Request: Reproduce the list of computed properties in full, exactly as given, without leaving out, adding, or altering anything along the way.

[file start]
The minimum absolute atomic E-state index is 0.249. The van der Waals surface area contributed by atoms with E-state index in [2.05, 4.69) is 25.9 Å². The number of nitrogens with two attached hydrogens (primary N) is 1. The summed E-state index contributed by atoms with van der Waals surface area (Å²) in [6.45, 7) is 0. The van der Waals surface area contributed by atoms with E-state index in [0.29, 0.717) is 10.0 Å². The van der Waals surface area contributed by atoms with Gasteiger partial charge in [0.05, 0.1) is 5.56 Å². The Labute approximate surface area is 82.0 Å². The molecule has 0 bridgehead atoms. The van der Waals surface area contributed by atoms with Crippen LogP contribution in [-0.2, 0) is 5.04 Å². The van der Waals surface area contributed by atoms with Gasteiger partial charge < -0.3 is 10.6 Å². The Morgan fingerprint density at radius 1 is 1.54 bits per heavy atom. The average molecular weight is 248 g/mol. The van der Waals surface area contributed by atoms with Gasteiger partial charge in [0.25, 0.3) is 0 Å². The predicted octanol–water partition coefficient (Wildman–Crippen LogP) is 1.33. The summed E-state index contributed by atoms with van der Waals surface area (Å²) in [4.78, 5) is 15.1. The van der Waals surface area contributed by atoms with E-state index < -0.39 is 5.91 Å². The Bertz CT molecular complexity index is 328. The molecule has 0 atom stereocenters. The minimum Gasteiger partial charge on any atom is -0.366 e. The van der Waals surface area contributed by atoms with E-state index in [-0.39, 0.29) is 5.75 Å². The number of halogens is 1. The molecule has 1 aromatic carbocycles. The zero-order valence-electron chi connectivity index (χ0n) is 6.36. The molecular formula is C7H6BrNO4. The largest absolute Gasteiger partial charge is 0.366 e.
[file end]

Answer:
The minimum absolute atomic E-state index is 0.249. The van der Waals surface area contributed by atoms with E-state index in [2.05, 4.69) is 25.9 Å². The number of nitrogens with two attached hydrogens (primary N) is 1. The summed E-state index contributed by atoms with van der Waals surface area (Å²) in [6.45, 7) is 0. The van der Waals surface area contributed by atoms with E-state index in [0.29, 0.717) is 10.0 Å². The van der Waals surface area contributed by atoms with Gasteiger partial charge in [0.05, 0.1) is 5.56 Å². The Labute approximate surface area is 82.0 Å². The molecule has 0 bridgehead atoms. The van der Waals surface area contributed by atoms with Crippen LogP contribution in [-0.2, 0) is 5.04 Å². The van der Waals surface area contributed by atoms with Gasteiger partial charge < -0.3 is 10.6 Å². The Morgan fingerprint density at radius 1 is 1.54 bits per heavy atom. The average molecular weight is 248 g/mol. The van der Waals surface area contributed by atoms with Gasteiger partial charge in [0.25, 0.3) is 0 Å². The predicted octanol–water partition coefficient (Wildman–Crippen LogP) is 1.33. The summed E-state index contributed by atoms with van der Waals surface area (Å²) in [4.78, 5) is 15.1. The van der Waals surface area contributed by atoms with E-state index < -0.39 is 5.91 Å². The Bertz CT molecular complexity index is 328. The molecule has 0 atom stereocenters. The minimum Gasteiger partial charge on any atom is -0.366 e. The van der Waals surface area contributed by atoms with E-state index in [-0.39, 0.29) is 5.75 Å². The number of halogens is 1. The molecule has 1 aromatic carbocycles. The zero-order valence-electron chi connectivity index (χ0n) is 6.36. The molecular formula is C7H6BrNO4. The largest absolute Gasteiger partial charge is 0.366 e.